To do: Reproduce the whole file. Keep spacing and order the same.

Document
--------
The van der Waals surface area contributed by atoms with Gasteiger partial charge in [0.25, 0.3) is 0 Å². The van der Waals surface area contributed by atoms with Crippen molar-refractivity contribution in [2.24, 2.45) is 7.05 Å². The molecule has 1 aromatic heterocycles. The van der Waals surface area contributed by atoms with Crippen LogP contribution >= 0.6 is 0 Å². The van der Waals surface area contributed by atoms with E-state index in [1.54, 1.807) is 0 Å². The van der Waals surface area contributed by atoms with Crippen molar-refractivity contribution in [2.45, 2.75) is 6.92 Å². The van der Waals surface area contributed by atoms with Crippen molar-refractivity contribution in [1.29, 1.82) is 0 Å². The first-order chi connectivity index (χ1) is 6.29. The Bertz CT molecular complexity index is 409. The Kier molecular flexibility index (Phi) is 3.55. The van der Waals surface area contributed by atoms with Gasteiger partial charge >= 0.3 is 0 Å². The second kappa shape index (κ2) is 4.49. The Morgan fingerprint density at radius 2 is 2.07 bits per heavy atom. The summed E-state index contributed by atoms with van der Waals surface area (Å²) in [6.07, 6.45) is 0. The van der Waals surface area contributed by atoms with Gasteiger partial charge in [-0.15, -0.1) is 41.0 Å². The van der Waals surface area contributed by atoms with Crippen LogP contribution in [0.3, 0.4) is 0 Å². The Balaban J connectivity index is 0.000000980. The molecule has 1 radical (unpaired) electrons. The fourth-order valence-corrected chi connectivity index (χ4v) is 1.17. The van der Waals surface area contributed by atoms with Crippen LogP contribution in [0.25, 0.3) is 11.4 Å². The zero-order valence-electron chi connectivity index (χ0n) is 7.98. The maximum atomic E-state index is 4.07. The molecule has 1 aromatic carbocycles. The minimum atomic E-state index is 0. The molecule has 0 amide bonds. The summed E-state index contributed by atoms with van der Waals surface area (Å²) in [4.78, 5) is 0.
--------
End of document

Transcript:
The van der Waals surface area contributed by atoms with Gasteiger partial charge in [0.25, 0.3) is 0 Å². The van der Waals surface area contributed by atoms with Crippen molar-refractivity contribution in [2.24, 2.45) is 7.05 Å². The molecule has 1 aromatic heterocycles. The van der Waals surface area contributed by atoms with Crippen LogP contribution >= 0.6 is 0 Å². The van der Waals surface area contributed by atoms with E-state index in [1.54, 1.807) is 0 Å². The van der Waals surface area contributed by atoms with Crippen molar-refractivity contribution in [2.45, 2.75) is 6.92 Å². The van der Waals surface area contributed by atoms with Crippen molar-refractivity contribution in [1.29, 1.82) is 0 Å². The first-order chi connectivity index (χ1) is 6.29. The Bertz CT molecular complexity index is 409. The Kier molecular flexibility index (Phi) is 3.55. The van der Waals surface area contributed by atoms with Gasteiger partial charge >= 0.3 is 0 Å². The second kappa shape index (κ2) is 4.49. The Morgan fingerprint density at radius 2 is 2.07 bits per heavy atom. The summed E-state index contributed by atoms with van der Waals surface area (Å²) in [6.07, 6.45) is 0. The van der Waals surface area contributed by atoms with Gasteiger partial charge in [-0.15, -0.1) is 41.0 Å². The van der Waals surface area contributed by atoms with Crippen LogP contribution in [0.3, 0.4) is 0 Å². The Balaban J connectivity index is 0.000000980. The molecule has 1 radical (unpaired) electrons. The fourth-order valence-corrected chi connectivity index (χ4v) is 1.17. The van der Waals surface area contributed by atoms with Crippen LogP contribution in [0.25, 0.3) is 11.4 Å². The zero-order valence-electron chi connectivity index (χ0n) is 7.98. The maximum atomic E-state index is 4.07. The molecule has 1 aromatic carbocycles. The minimum atomic E-state index is 0. The molecule has 0 amide bonds. The summed E-state index contributed by atoms with van der Waals surface area (Å²) in [4.78, 5) is 0.